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To Thomas Jefferson from James Mease, 27 February 1809

Philadelphia Feby 27h. 1809.

Dear Sir

Mr Ronaldson called on me a few days since to Shew me some Specimins of wool one of which was from your ram, imported from Spain by the late Robert Morris, & supposed by you to be of the Merino breed. I had no hesitation in pronouncing my opinion, that the ram from which the Specimen shewn me, came, was not of that breed, and I gave Mr. R: a small lock of one of my Merino Ewes to send you, in order that you might See the difference between yours and mine.—The lock aluded to was taken from a very fine Ewe lambed in the Spring of 1806, and descended from a fine wooled Merino ram (black,) imported by myself in the winter of 1802-3, direct from Cadiz, and an American Ewe, selected among others by an English wool Stapler out of a large flock, at my request.—I bred from the black rams in 1804-5, & 6.—In 1807, & 8, I had a white ram from Col: Humphreys Stock, and I have now thirty nine Ewes and 15 rams of various degrees of blood, from the half to full prooffs.—The third cross so nearly approaches the staple of the fullblood Merino, that I would not give 20 cents a pound difference between them, (supposing that the latter brings $1.50, which it readily does).—

I have the pleasure to find too, that the produce of the Spanish Ram and the Ewes of our own Country, and their descendants, are of larger size, and better shaped than the Merino ram,—that they are very hardy, fatten very easily, and do not Sicken when in that Condition,—they moreover do not loose their wool, if owing to the pressure of other business on the farm, the Shearing be omitted for one or two weeks after the usual time.—With a view of increasing the Size of My flock, I have Crossed 16 Ewes of the New Leicester, or Bakewell breed, with the Spanish ram last Season. Those Ewes, I bought at N Brunswick N: Jersey, and stand me in $112.—Their shape is admirable.—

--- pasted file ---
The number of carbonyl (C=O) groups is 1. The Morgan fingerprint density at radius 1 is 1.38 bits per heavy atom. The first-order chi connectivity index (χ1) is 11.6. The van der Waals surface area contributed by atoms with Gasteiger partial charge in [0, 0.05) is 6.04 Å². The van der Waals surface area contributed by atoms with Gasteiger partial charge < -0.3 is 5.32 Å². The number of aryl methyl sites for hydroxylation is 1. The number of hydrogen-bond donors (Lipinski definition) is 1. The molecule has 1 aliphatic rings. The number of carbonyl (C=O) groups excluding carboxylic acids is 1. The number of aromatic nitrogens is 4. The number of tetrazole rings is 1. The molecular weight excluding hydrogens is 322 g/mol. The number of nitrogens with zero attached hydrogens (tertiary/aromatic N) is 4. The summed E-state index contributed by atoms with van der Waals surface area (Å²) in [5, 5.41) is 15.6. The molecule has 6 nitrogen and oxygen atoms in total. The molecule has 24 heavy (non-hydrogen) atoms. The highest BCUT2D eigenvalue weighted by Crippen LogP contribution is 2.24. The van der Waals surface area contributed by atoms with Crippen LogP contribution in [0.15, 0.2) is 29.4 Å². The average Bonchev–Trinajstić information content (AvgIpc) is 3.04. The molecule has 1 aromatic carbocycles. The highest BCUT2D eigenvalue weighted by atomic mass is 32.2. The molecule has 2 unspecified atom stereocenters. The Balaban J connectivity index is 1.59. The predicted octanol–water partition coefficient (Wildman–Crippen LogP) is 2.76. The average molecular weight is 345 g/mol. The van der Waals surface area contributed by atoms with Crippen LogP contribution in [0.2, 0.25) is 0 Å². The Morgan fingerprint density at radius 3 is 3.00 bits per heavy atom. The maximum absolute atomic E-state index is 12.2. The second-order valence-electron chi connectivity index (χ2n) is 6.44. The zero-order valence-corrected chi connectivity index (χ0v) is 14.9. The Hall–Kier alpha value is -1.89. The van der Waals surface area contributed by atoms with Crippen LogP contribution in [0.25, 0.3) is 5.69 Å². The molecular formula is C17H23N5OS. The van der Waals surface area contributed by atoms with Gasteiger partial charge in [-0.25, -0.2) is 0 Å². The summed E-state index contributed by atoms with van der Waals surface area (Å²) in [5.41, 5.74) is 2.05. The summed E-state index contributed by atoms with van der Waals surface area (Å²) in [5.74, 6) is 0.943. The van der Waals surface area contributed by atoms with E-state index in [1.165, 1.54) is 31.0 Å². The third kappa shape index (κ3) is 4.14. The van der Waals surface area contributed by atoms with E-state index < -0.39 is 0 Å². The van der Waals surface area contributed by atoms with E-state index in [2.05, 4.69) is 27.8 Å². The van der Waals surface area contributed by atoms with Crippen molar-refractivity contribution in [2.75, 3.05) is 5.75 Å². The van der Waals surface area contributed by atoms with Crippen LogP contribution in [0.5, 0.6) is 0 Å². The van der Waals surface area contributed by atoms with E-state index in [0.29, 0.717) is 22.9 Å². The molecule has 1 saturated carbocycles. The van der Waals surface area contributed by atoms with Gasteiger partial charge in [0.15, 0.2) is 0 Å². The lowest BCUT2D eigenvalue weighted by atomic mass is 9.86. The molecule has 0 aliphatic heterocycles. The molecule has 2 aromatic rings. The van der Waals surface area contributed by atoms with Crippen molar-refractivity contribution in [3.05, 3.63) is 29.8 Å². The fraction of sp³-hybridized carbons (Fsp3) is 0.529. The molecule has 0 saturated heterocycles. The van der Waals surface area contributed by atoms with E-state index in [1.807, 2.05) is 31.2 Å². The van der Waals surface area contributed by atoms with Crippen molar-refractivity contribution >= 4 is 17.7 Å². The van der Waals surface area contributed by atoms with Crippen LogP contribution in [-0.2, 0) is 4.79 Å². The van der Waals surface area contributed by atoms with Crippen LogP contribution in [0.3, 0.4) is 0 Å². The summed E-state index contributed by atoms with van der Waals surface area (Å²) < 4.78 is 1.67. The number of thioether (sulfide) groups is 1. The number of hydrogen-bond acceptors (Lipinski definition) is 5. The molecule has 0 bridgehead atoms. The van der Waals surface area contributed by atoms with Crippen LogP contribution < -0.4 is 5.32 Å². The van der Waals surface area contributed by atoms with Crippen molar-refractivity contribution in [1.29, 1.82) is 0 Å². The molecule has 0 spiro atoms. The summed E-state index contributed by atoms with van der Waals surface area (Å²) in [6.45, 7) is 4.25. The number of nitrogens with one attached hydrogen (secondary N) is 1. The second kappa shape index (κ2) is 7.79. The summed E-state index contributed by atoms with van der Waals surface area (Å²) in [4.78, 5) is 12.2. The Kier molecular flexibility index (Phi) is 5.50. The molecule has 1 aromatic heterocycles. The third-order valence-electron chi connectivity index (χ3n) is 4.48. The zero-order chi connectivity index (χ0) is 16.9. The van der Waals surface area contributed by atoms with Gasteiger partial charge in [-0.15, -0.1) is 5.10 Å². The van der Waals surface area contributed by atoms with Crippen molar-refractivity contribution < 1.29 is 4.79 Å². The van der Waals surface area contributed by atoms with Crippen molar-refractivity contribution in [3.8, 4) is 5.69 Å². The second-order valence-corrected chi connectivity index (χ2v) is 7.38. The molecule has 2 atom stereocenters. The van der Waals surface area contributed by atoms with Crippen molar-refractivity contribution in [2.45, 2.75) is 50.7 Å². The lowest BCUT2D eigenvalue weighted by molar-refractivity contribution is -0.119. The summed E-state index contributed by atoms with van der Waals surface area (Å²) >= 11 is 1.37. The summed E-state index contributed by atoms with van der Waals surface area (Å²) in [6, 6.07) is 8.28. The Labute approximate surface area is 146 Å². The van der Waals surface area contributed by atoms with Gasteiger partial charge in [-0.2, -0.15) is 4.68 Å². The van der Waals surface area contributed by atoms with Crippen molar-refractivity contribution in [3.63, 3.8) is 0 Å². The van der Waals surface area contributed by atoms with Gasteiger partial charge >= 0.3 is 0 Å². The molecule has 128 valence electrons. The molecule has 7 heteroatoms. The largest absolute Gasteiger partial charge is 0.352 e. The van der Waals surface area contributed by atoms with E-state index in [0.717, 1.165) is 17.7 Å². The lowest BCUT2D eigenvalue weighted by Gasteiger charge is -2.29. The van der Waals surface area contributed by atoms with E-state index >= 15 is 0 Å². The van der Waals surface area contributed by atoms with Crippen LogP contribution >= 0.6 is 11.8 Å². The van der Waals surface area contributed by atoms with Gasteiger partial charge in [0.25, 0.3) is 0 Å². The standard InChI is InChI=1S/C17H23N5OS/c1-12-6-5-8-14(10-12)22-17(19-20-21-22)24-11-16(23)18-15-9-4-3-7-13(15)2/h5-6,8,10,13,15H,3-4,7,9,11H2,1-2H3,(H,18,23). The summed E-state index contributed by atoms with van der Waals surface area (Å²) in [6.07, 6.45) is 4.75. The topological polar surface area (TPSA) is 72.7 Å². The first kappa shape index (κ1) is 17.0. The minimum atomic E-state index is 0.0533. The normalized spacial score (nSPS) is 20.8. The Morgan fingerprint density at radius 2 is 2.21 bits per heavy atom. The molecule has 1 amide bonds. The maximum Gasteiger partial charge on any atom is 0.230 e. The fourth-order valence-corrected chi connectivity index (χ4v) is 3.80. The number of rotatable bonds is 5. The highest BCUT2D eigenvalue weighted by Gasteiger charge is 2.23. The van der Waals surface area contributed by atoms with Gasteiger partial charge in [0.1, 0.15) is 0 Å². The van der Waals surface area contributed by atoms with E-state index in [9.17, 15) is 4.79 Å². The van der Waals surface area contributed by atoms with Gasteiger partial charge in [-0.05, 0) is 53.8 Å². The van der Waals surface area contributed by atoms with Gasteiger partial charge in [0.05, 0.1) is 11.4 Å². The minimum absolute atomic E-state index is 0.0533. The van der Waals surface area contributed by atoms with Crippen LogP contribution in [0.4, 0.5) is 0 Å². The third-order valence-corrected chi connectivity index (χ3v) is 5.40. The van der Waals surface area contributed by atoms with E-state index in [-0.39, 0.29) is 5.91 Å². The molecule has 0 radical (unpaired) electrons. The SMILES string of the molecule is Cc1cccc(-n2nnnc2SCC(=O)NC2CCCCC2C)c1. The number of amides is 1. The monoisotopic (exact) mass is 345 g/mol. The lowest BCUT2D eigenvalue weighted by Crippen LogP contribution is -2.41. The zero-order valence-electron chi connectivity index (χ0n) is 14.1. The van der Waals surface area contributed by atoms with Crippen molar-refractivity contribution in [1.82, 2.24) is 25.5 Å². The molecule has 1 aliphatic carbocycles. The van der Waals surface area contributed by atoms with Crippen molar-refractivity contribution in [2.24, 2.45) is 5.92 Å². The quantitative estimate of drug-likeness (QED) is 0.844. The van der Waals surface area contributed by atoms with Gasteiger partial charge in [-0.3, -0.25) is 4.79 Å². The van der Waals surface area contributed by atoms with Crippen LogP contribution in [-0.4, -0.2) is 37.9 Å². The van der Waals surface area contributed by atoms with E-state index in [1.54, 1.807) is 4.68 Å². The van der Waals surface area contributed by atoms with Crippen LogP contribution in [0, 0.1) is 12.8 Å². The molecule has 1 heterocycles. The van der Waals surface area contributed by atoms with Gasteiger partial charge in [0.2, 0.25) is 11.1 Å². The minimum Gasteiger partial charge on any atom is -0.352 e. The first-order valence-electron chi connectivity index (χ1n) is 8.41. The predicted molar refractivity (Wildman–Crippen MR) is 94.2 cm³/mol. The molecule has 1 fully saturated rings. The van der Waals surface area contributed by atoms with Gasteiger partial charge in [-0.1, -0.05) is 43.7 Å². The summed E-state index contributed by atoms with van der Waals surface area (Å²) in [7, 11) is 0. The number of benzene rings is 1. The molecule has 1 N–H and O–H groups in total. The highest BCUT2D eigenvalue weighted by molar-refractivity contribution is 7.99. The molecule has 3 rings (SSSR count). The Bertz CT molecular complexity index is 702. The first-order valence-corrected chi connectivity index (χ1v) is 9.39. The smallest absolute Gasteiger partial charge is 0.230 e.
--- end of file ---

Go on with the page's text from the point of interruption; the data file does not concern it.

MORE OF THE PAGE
The reason of my having in the first instance, a black ram, was this.—I gave an order to Patrick Yznardi, for a ram and Ewe, of course meant white.—But as the black Sheep are cheaper than white, he Very improperly sent me four.—Two rams, and two Ewes all black.—Although Much dissappointed I took them and was pleased to find, that many of the lambs from them were white, and that the improvement of the wool was evident.—

The ram from which your Stock is derived, evidently appears to be of the long woolled breed of Spain called Churros, and is only fit for blankets & worsted stuffs.—It will not full well,—and must not be crossed with the Merino, the properties of whose fleece are essentially different. It is nevertheless a valuable breed, and should be carefully attended to, for we want, probably blankets, & worsted more than fine cloth.—

Until last year I had no demand for my sheep. Thanks to the excellent Measures of your administration, a spirit for home Manufactures was roused, and the sheep are likely to become a valuable Stock. I have sent 4 rams and two Ewes to S: Carolina, one Ewe to Mr Dupont of Wilmington, and one ram is engaged for North Carolina.—I was in hopes to have been Clothed in Cloth from my own wool this winter, and for that purpose sent my fleeces to the Manufactory of Kirk and Rodgers near Wilmington, Delaware.—The finer wool they did not touch, and that of the Second quality was so badly manufactured, that I am obliged to sell it.—Next Season I intend to Send all the finer sort to Byefield, Mass:—

Wishing you all health and happiness, I remain Dear Sir yours Sincerely

James Mease

DLC: Papers of Thomas Jefferson.

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